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Covenant Marriage

On Oct 16, 1993 I proclaimed to the world that I had "found the one   whom my soul loves" (Song of Solomon, 3:4). The Covenant we made that day is still just as strong today as we celebrate 17 years of   marriage. But we've been together for almost 20 years, and I still   remember the day we met as if it were yesterday.

I had just arrived home from work (I was a DJ at a local radio station) and Phyllis and her friend, Shannon, came by the house to invite me and my roommates to a party. I was the only one home, so I went with them. (If you want to see the full story--in the style of Alice's Restaurant--click here: http://ericwilbanks.com/our_story.html).

The party itself was a pretty low-key event. A small group of us decided that it would be fun to play cards and I suggested my favorite game, Rummy. Phyllis had never played Rummy, so I volunteered to be her teammate and teach her the game. Today, we still have a set of rustic King and Queen wall hangings displayed prominently in our living room as a reminder of that night.

We saw each other a few more times, and within a couple of weeks I had finally experienced what so many talk about concerning love: I knew that I had found "the one." Of course, I wasn't a kid any more, and I knew the dangers of rushing love, so I kept my thoughts and feelings   private for the time and decided instead to journal them. My plan was to say in the journal all the things I wanted to say to Phyllis, and then present it to her as a gift the night before our wedding. Even long after our verbal commitment to one another had been affirmed, I   continued to journal my deepest thoughts for two years.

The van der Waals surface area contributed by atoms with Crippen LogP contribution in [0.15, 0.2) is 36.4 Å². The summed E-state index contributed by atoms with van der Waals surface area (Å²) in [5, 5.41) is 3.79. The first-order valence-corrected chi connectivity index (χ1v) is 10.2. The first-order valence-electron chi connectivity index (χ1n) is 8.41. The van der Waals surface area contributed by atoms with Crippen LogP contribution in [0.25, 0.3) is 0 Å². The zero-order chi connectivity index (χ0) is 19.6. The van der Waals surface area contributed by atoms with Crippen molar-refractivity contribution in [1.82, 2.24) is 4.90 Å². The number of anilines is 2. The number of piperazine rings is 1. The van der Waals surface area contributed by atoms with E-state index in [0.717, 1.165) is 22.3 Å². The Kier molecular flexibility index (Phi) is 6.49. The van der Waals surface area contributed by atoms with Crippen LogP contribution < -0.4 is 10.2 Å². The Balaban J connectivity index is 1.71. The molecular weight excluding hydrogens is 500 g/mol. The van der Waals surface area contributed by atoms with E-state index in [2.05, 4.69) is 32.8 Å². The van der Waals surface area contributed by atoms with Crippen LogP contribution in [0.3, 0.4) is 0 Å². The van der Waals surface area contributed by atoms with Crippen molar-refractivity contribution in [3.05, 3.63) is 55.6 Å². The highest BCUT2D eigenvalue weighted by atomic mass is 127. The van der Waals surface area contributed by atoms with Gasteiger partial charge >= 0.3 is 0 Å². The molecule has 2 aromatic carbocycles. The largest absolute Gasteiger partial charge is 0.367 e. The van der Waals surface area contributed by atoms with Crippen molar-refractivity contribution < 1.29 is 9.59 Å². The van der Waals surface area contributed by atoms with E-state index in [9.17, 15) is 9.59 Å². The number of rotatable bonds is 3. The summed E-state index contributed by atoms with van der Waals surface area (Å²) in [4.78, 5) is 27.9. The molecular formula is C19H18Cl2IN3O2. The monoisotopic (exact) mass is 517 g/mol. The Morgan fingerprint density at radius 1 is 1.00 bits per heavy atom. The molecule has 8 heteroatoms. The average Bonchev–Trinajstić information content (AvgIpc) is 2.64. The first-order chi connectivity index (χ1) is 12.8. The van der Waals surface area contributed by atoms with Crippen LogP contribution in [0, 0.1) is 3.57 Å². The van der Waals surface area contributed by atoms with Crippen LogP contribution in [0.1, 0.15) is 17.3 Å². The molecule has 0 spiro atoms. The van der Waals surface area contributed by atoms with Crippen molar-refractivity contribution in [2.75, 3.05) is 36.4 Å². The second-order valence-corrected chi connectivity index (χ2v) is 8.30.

Through the years, Phyllis has been the kind of wife and mother that   every home needs: Kind, compassionate, committed, positive, inspiring, and so much more. But more than that, she has been my soul mate, my love, my life. I am looking forward to the next seventeen years with great anticipation of all we will experience together.

Happy anniversary, Phyllis. I love you.

-- Sent from my Palm Prē


Is America going through its own, modern version of the "dark ages?"

At the 2009 Neuroeducation Summit hosted by Johns Hopkins University, "several roundtable participants pointed out that art is no longer taught in their schools. According to the Alliance for Childhood's Crisis in the Kindergarten report, 48 percent of kindergarten classrooms in New York and 64 percent in Los Angeles have decided there's no time for art activities; 60 percent in New York and 67 percent in Los Angeles reported not enough time for dramatic play.* The larger question is inherently economic: Can the United States afford to abandon the training of creative ways of thinking and learning in the hope that these skills will come from some source other than specific training in the arts?"


Has modern American education become so driven by test scores and public policies that we've lost what it means to holistically educate? If so, maybe it's time for a renaissance of sorts. The question, then, is What would a true renaissance in education look like? Add your two cents in the comments.


*Miller, E. & J. Almon. (2009). Crisis in the kindergarten: Why children need to play in school, p. 31. College Park, MD: Alliance for Childhood. Retrieved from http://www.allianceforchildhood.org/sites/allianceforchildhood.org/files/file/kindergarten_report.pdf

Image Source: Neurodegeneration by Sophie Blows, Impington Village College. Various manifestations of life in the brain from DNA to an MRI scan. http://www.endocytosis.org/ImaginingTheBrain/NeuroArt2007/gallery.html